Hair loss and lesions on the horse's skin are common and one of the most common is ringworm. Ringworm is not a worm but actually a fungal infection that is contagious between horses and these infections can be spread between horses by tack such as halters and saddle pads. Lesions can occur anywhere on the horse but I usually see them initially on the neck area. They appear as small crusted areas without hair and will sometimes appear in a ring pattern. Horses with ringworm may be itchy and will be seen rubbing the affected areas on the fence or stall. To diagnose ringworm, a fungal culture is required and this is important because other diseases look similar and require different treatments.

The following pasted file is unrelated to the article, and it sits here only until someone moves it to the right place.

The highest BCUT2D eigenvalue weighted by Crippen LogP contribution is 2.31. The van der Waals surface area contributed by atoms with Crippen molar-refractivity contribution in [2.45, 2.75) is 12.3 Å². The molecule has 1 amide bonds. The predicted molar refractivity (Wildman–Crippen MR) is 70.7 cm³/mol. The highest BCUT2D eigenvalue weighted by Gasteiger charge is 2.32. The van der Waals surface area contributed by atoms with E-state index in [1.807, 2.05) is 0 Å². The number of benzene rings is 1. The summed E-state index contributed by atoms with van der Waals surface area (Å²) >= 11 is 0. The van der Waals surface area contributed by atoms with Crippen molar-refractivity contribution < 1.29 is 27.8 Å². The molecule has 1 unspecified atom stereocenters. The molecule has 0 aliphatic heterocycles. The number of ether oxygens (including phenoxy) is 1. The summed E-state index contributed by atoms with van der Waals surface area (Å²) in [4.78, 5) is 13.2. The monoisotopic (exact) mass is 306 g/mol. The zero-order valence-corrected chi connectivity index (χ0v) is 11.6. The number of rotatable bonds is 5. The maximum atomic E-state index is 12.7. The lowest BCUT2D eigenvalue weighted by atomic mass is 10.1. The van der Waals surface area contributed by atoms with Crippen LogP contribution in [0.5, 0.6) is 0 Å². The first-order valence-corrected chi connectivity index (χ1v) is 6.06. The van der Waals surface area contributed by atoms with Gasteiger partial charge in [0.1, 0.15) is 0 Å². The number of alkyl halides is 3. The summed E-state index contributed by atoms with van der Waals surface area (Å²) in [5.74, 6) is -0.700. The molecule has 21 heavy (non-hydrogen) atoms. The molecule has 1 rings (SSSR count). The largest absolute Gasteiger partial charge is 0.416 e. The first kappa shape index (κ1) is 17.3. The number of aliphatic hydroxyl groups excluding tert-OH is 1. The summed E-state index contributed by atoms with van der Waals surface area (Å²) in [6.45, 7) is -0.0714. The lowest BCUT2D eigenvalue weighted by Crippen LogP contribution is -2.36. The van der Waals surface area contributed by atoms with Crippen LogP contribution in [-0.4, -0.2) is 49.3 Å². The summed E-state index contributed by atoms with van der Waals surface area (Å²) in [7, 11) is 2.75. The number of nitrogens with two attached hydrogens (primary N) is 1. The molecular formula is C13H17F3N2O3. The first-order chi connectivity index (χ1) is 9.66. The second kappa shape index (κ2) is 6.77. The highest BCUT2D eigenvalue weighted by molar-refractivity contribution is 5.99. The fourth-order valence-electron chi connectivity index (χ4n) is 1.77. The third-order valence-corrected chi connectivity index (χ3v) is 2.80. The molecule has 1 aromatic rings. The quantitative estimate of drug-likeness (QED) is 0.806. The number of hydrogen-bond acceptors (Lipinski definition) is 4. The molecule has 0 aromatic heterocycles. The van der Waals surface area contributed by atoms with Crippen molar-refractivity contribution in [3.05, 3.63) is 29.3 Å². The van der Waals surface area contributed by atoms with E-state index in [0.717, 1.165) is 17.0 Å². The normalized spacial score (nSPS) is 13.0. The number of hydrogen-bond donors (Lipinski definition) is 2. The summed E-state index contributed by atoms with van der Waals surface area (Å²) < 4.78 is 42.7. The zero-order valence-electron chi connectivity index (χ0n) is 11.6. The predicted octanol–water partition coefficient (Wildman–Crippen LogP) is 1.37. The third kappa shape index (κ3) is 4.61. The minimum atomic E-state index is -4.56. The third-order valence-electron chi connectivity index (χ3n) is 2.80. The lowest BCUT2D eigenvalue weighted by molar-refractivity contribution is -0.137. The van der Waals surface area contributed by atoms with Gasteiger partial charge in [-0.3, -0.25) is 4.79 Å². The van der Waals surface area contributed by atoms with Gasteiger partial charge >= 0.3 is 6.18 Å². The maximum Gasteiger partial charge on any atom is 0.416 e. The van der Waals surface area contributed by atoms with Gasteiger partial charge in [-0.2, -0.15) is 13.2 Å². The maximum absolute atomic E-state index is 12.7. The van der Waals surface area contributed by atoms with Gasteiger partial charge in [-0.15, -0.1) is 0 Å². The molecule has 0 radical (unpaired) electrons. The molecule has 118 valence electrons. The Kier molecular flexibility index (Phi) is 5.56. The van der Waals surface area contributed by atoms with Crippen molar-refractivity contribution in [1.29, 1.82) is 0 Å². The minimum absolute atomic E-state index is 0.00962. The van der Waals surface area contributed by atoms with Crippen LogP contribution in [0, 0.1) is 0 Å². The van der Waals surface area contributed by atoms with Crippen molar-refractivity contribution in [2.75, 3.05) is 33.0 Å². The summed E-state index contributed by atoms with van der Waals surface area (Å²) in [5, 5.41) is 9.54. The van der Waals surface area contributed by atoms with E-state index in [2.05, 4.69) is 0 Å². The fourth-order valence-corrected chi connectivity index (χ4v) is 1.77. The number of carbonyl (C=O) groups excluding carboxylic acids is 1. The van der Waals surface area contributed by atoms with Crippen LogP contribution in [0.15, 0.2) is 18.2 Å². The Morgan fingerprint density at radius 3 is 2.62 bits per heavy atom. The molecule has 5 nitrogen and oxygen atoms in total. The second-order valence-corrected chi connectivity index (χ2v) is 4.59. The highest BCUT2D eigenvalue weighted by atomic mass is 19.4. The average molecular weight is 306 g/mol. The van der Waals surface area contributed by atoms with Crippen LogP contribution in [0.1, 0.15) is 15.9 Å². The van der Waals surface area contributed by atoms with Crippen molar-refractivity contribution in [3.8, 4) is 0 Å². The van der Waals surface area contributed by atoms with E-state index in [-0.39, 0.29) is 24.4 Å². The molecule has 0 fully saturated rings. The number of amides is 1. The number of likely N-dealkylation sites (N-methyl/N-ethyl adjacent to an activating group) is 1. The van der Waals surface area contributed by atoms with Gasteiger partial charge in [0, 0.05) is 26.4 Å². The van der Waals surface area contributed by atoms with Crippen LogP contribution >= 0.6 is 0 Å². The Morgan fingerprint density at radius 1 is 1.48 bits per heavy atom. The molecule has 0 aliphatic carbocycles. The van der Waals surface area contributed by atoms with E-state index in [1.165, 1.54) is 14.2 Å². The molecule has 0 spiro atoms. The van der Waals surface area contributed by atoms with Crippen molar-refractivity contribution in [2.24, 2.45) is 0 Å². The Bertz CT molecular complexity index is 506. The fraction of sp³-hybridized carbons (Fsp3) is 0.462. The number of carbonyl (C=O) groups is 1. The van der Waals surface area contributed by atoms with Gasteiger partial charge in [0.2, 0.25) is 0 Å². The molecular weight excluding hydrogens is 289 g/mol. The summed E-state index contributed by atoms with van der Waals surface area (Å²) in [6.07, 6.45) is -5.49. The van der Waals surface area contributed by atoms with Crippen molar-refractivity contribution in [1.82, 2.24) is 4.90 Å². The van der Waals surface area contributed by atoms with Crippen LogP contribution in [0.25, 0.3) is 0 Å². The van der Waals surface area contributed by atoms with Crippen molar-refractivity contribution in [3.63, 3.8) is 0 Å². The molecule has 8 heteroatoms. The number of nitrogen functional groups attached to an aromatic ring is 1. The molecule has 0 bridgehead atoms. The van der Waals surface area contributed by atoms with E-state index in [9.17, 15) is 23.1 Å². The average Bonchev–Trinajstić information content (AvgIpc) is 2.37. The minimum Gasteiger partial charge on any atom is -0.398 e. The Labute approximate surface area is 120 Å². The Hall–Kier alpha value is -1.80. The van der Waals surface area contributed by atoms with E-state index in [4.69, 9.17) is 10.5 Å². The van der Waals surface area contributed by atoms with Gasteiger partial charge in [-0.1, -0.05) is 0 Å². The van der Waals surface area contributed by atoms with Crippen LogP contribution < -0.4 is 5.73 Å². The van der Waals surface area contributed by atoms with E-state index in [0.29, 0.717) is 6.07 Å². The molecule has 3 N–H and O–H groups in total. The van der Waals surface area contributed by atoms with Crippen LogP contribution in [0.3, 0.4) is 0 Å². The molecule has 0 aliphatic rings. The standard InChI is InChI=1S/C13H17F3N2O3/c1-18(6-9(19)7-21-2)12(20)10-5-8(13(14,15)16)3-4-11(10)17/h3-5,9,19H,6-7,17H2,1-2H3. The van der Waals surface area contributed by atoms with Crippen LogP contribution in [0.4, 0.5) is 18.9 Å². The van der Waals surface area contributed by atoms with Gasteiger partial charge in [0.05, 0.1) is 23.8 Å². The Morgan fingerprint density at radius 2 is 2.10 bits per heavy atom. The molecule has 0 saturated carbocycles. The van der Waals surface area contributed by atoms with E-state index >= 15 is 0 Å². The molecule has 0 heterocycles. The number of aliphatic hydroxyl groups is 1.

One of these similar diseases is rain scald. Rain scald is a bacterial disease that also forms crusts but the crusts are usually thicker than those with ringworm. Rain scald is caused by the bacteria Dermatophilus and is usually seen in the fall and winter. Your vet can diagnose rain scald by plucking some scabs from the skin and examining them under the microscope. Treatment of rain scald involves removing the scabs by soaking them with an antibacterial scrub and allowing them to soften. Some of these scabs can be tightly attached so some patience is required. The infection responds to penicillin injections or oral trimethoprim sulfa antibiotics. On the other hand, if ringworm is involved, treatment involves shampooing with an antifungal shampoo or lime sulfur dip, so contact your vet if your horse has a skin problem. Getting a correct diagnosis is better for the horse and less expensive for the horse owner than guessing at the diagnosis and buying an ineffective product at the feed store.
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